zbMATH — the first resource for mathematics

Examples
Geometry Search for the term Geometry in any field. Queries are case-independent.
Funct* Wildcard queries are specified by * (e.g. functions, functorial, etc.). Otherwise the search is exact.
"Topological group" Phrases (multi-words) should be set in "straight quotation marks".
au: Bourbaki & ti: Algebra Search for author and title. The and-operator & is default and can be omitted.
Chebyshev | Tschebyscheff The or-operator | allows to search for Chebyshev or Tschebyscheff.
"Quasi* map*" py: 1989 The resulting documents have publication year 1989.
so: Eur* J* Mat* Soc* cc: 14 Search for publications in a particular source with a Mathematics Subject Classification code (cc) in 14.
"Partial diff* eq*" ! elliptic The not-operator ! eliminates all results containing the word elliptic.
dt: b & au: Hilbert The document type is set to books; alternatively: j for journal articles, a for book articles.
py: 2000-2015 cc: (94A | 11T) Number ranges are accepted. Terms can be grouped within (parentheses).
la: chinese Find documents in a given language. ISO 639-1 language codes can also be used.

Operators
a & b logic and
a | b logic or
!ab logic not
abc* right wildcard
"ab c" phrase
(ab c) parentheses
Fields
any anywhere an internal document identifier
au author, editor ai internal author identifier
ti title la language
so source ab review, abstract
py publication year rv reviewer
cc MSC code ut uncontrolled term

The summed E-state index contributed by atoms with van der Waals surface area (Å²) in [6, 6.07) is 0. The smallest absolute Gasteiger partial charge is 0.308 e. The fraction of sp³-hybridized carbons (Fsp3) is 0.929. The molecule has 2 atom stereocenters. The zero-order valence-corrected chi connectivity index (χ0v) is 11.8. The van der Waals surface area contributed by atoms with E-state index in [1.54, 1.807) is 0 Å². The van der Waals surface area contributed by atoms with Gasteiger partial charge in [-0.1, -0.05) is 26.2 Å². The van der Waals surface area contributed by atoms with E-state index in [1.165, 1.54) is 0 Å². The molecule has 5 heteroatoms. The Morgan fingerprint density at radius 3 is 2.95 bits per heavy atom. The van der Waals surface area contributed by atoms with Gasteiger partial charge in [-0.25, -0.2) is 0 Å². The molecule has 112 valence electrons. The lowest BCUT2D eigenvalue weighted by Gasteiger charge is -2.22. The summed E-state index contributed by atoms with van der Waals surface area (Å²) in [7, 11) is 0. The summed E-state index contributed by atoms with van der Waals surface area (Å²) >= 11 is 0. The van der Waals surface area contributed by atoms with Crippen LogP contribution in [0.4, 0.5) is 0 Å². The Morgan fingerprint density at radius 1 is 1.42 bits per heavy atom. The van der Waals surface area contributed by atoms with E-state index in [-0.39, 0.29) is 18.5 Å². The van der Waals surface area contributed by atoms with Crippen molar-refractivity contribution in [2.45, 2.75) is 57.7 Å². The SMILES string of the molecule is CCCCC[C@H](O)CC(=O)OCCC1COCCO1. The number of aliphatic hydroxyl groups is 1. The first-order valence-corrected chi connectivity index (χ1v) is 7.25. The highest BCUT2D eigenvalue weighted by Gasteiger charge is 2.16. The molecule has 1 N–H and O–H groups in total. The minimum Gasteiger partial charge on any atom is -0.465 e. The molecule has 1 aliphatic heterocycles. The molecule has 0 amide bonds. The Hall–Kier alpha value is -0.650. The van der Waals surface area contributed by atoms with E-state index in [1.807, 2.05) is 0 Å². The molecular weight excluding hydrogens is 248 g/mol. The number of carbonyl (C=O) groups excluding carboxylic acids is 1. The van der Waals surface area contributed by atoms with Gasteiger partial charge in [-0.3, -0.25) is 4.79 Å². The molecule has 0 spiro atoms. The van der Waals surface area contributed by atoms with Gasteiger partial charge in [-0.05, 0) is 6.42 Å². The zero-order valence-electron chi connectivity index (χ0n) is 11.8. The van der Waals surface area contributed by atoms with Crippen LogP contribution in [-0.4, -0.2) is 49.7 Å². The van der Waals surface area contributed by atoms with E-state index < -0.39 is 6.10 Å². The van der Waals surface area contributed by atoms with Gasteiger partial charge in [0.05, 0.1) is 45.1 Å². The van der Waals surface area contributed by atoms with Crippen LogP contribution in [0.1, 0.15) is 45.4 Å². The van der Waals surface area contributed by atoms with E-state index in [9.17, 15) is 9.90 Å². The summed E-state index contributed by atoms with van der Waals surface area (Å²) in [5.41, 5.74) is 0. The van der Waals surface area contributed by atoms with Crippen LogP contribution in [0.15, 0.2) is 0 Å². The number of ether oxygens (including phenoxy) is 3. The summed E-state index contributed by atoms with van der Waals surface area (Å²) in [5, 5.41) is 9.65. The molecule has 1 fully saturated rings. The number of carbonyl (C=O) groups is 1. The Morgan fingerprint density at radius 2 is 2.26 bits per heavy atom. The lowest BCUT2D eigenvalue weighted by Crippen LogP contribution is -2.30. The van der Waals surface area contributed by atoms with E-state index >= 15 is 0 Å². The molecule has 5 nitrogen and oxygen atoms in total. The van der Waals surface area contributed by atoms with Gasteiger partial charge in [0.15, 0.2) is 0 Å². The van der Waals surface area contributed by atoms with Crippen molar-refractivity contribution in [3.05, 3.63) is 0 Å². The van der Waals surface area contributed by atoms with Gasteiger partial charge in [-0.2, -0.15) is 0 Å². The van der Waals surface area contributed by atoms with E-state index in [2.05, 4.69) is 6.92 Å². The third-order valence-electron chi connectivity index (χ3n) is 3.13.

dt document type (j: journal article; b: book; a: book article)
Elementary introduction to the theory of pseudodifferential operators. (English) Zbl 0847.47035
Studies in Advanced Mathematics. Boca Raton, FL: CRC Press. viii, 108 p. $ 39.95 (1991).

This very nice book contains a truly elementary introduction to some classical facts on pseudodifferential operators. A graduate student with a standard background in analysis would certainly be able to read it without any difficulty.

Let’s go through the chapters of this book. The first one, “Fourier transformation and Sobolev spaces”, sets forth notations and basic material. Chapter Two is devoted to “pseudodifferential symbols”, and introduces the reader to the notion of oscillatory integral with a quadratic phase function. The proofs are carefully written, and the exercises, which provide some supplementary information, are solvable by a student. The third chapter deals with pseudodifferential operators, and establishes some of the main properties of continuity. The notes after each chapter introduce the reader to the bibliography; they enter into the most advanced literature on the topic, providing the reader with an overview of applications of this theory. Some theorems on local solvability are presented in the last chapter, using pseudodifferential operators as a tool.

The only criticism one could make is that the scope of applications described here is very limited and will not necessarily convince the reader that this theory is truly important for the understanding of partial differential equations. On the other hand, the proofs are so carefully written, the notes and exercises so rich in information, that this book should be definitely recommended to anybody interested in a first attempt to understand the theory of pseudodifferential operators.


MSC:
47G30Pseudodifferential operators
35S05General theory of pseudodifferential operators